Imagine a lawyer defending shoplifters, arguing that because his clients were successful in getting the merchandise out of the store undetected, they should be able to keep the stolen goods free and clear.
That’s what 16 Democratic attorneys general are essentially advocating in defending the so-called “Dreamers,” the children of illegal immigrants surreptitiously slipped across our southern border. Like shoplifting, it’s against the law, but because they got in, they should be able to stay.
The top law enforcement officials of 15 states and the District of Columbia on Sept. 6 filed suit in federal court in Brooklyn, New York, seeking to enjoin President Donald Trump from rescinding his predecessor’s unconstitutional DACA executive amnesty.
Their lawsuit, seeking to block the rescission of President Barack Obama’s Deferred Action for Childhood Arrivals amnesty, is a textbook case of “the end justifies the means.” The Constitution can’t be allowed to stand in the way of their policy objectives.
You’ve heard of outcome-based education? This is nothing if not outcome-based adjudication.
Their defense of DACA is based almost entirely on heartstring-tugging stories of the impact that revocation of DACA would have on the estimated 800,000 young illegal immigrants who have received the supposedly “temporary” deferred deportation action under it.
And of course, no reflexive Democratic defense of Obama’s 2012 executive overreach would be complete without the obligatory liberal dog whistle of “racism.” (Never mind that being Hispanic is an ethnicity, and not a race.)
Most disturbingly, what the argument in defense of DACA by these Democratic law enforcement officials lacks is any concern whatsoever for the rule of law or for the (lack of) constitutionality of Obama’s executive amnesty under the separation of powers.
DACA was not, as Obama insisted, “prosecutorial discretion.” The Trump Justice Department correctly characterized it as “an arbitrary circumvention of Congress.”
The attorneys general conveniently ignore the fact that Obama himself had repeatedly insisted he had no constitutional authority to grant the amnesty—until he did it anyway.
“I am president; I am not king. I can’t do these things just by myself,” Obama said on Oct. 25, 2010, one of 22 occasions where he acknowledged he couldn’t unilaterally change U.S. immigration laws.
“[T]here’s a limit to the discretion that I can show, because I am obliged to execute the law. … I can’t just make the laws up by myself.”
On May 10, 2011, he lamented, “Sometimes, when I talk to immigration advocates, they wish I could just bypass Congress and change the law myself. But that’s not how a democracy works.”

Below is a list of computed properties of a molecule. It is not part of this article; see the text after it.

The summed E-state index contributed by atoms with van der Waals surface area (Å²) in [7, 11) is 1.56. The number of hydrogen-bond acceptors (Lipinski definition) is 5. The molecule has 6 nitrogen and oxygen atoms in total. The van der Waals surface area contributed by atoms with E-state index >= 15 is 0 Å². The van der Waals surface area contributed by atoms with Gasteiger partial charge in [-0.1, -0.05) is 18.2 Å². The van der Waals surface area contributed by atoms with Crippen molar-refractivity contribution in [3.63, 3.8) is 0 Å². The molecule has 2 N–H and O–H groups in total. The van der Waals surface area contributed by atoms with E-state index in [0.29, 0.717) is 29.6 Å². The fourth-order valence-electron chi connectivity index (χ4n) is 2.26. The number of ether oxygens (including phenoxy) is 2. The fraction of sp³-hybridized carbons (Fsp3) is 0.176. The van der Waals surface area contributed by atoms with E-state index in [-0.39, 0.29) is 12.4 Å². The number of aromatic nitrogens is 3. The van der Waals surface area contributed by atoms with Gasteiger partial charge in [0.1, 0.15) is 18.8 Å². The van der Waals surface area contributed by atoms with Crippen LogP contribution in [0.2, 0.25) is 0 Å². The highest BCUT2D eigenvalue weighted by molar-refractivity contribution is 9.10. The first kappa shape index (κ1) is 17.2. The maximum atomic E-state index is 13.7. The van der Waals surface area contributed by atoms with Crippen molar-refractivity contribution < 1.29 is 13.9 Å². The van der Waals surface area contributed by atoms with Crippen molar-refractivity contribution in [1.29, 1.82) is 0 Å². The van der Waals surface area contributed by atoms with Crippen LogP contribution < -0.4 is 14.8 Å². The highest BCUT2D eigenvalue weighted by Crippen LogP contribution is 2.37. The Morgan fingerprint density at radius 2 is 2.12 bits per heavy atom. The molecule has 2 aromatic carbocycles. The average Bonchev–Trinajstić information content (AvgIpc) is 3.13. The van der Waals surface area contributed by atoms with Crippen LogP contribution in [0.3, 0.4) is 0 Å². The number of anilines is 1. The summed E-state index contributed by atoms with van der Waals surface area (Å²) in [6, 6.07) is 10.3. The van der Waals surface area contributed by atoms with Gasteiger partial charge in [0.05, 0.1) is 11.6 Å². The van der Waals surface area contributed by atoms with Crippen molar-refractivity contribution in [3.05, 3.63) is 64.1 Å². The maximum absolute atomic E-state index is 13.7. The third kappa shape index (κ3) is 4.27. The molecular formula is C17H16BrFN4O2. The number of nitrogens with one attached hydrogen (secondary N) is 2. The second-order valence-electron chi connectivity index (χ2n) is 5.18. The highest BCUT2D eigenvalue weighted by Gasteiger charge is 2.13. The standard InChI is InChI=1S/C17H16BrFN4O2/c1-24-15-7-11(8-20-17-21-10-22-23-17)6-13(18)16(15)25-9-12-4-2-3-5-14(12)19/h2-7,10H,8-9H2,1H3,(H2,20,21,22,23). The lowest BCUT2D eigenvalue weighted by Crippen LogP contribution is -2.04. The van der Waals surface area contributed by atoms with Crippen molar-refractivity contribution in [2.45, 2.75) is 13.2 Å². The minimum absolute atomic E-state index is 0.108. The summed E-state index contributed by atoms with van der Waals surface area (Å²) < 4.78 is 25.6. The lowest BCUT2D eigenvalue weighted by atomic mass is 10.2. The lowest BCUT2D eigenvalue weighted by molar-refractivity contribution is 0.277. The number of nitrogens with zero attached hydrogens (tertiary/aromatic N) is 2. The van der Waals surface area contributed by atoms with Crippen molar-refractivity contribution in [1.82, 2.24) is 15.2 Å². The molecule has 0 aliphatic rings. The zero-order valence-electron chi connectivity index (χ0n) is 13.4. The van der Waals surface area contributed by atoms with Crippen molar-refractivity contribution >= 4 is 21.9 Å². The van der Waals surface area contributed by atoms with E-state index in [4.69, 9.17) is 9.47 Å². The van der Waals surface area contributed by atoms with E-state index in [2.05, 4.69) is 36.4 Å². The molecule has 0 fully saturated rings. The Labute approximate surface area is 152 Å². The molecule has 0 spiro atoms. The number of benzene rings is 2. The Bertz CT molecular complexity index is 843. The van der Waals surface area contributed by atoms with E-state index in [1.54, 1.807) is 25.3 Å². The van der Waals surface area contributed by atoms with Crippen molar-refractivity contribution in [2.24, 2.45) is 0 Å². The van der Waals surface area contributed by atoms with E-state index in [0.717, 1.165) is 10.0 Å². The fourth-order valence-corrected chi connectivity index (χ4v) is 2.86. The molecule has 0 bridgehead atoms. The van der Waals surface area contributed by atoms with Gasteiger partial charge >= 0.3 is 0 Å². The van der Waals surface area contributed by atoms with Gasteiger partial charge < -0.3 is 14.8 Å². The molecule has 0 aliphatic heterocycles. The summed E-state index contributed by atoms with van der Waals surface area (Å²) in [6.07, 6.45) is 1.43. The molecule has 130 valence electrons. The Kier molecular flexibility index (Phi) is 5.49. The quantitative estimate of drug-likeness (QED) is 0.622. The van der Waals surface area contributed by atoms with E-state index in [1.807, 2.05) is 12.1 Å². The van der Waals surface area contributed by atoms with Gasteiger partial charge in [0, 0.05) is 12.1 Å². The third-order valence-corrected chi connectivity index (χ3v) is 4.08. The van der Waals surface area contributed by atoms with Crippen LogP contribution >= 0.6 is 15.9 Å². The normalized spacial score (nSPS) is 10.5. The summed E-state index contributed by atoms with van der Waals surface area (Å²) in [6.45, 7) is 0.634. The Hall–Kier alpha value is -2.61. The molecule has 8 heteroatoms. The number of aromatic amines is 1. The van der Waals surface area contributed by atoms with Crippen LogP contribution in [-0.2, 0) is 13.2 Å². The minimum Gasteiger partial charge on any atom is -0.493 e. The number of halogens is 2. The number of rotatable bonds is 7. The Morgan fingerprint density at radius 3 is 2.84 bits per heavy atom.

Yet, on June 15, 2012, Obama decreed DACA to be the law of the land nonetheless, albeit calling it “a temporary, stopgap measure.” Five years later, it was long past time to put a stop to this unlawful “temporary” measure.
The lawsuit seeking to preserve DACA is all the more egregious because it was filed not by open-borders advocacy groups—from whom you would expect such a frivolous and dilatory lawsuit—but by putative law enforcement officials, who should (and do) know better.
They are shamefully abdicating their duty and responsibility to uphold the Constitution and federal law, and they must be called to account for it.
Virginia voters will have just an opportunity to send that message in November, when one of the plaintiffs, Virginia Attorney General Mark Herring, is up for re-election.
These renegade attorneys general also ignore the fact that the same federal court in Texas that permanently enjoined Obama from expanding DACA with Deferred Action for Parents of Americans and Lawful Permanent Residents (DAPA) would almost surely have found DACA equally impermissible had it gone to trial.
Twenty-six Republican state attorneys general successfully challenged DAPA, and nine of them had threatened to take DACA to court had the Trump administration not pulled the plug on it by Sept. 5.
Trump had pledged to rescind DACA as part of his campaign platform to crack down on illegal immigration, including the building of a border wall. His vow to reverse Obama’s flagrant disregard of immigration laws was arguably the single biggest reason he won the presidency.
Having made it central to his campaign, Trump should not have waited more than seven months into his administration to discontinue DACA. The vacillation only served to embolden the Democratic attorneys general and other apologists for illegal immigration—who couldn’t care less about DACA’s unconstitutionality—and to give them more time to gin up opposition to rescinding it.
Trump on Sept. 5 gave Congress six months to consider codifying some form of DACA legislatively (and constitutionally), but GOP lawmakers should not fall prey to emotional appeals. Now is “no time to go wobbly,” to borrow a line from then-British Prime Minister Margaret Thatcher.
Republicans should realize they hold all the cards and must not deal them away in the face of the intense pressure of emotional appeals from Democrats and their open-borders allies, the media, and the cheap-labor business lobby. Their demands for a “clean” Dream Act must be rejected.
No retroactive legalization of DACA by the legislative branch should pass without provisions making it clear that it doesn’t carry with it a path to citizenship or authorize any chain migration.
It must also make E-Verify mandatory for all employers (it’s now voluntary) and include full funding for Trump’s border wall.
The lawsuit by the Democratic attorneys general notwithstanding, national sovereignty—and the rule of law—demand no less.